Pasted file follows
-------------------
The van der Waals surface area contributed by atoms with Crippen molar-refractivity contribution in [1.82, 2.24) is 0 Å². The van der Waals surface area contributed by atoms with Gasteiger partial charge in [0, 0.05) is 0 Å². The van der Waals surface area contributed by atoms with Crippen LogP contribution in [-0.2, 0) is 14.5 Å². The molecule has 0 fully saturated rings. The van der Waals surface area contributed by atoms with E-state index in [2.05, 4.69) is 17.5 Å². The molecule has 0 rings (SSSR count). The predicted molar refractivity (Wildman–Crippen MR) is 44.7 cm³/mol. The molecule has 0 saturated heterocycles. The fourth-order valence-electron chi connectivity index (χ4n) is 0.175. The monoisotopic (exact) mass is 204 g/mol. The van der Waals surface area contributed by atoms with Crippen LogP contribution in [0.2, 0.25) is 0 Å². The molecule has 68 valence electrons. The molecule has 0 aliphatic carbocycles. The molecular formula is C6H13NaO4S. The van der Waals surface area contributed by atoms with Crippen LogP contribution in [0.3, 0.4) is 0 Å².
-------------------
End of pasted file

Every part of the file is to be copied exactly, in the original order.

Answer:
The van der Waals surface area contributed by atoms with Crippen molar-refractivity contribution in [1.82, 2.24) is 0 Å². The van der Waals surface area contributed by atoms with Gasteiger partial charge in [0, 0.05) is 0 Å². The van der Waals surface area contributed by atoms with Crippen LogP contribution in [-0.2, 0) is 14.5 Å². The molecule has 0 fully saturated rings. The van der Waals surface area contributed by atoms with E-state index in [2.05, 4.69) is 17.5 Å². The molecule has 0 rings (SSSR count). The predicted molar refractivity (Wildman–Crippen MR) is 44.7 cm³/mol. The molecule has 0 saturated heterocycles. The fourth-order valence-electron chi connectivity index (χ4n) is 0.175. The monoisotopic (exact) mass is 204 g/mol. The van der Waals surface area contributed by atoms with Crippen LogP contribution in [0.2, 0.25) is 0 Å². The molecule has 68 valence electrons. The molecule has 0 aliphatic carbocycles. The molecular formula is C6H13NaO4S. The van der Waals surface area contributed by atoms with Crippen LogP contribution in [0.3, 0.4) is 0 Å².